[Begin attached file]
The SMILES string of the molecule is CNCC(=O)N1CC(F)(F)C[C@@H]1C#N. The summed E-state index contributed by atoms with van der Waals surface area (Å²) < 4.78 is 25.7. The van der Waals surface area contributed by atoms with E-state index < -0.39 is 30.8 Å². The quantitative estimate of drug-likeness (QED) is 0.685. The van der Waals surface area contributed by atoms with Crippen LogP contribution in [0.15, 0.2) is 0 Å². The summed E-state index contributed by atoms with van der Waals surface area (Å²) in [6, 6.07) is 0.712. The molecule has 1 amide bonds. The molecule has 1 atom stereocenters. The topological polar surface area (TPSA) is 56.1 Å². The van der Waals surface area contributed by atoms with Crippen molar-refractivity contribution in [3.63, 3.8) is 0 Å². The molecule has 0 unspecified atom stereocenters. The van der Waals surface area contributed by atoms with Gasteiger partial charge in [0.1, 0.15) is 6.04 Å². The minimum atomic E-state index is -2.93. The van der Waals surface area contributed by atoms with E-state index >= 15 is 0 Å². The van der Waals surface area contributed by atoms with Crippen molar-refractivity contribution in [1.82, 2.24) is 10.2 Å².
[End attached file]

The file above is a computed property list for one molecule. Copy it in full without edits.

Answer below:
The SMILES string of the molecule is CNCC(=O)N1CC(F)(F)C[C@@H]1C#N. The summed E-state index contributed by atoms with van der Waals surface area (Å²) < 4.78 is 25.7. The van der Waals surface area contributed by atoms with E-state index < -0.39 is 30.8 Å². The quantitative estimate of drug-likeness (QED) is 0.685. The van der Waals surface area contributed by atoms with Crippen LogP contribution in [0.15, 0.2) is 0 Å². The summed E-state index contributed by atoms with van der Waals surface area (Å²) in [6, 6.07) is 0.712. The molecule has 1 amide bonds. The molecule has 1 atom stereocenters. The topological polar surface area (TPSA) is 56.1 Å². The van der Waals surface area contributed by atoms with Crippen molar-refractivity contribution in [3.63, 3.8) is 0 Å². The molecule has 0 unspecified atom stereocenters. The van der Waals surface area contributed by atoms with Gasteiger partial charge in [0.1, 0.15) is 6.04 Å². The minimum atomic E-state index is -2.93. The van der Waals surface area contributed by atoms with E-state index >= 15 is 0 Å². The van der Waals surface area contributed by atoms with Crippen molar-refractivity contribution in [1.82, 2.24) is 10.2 Å².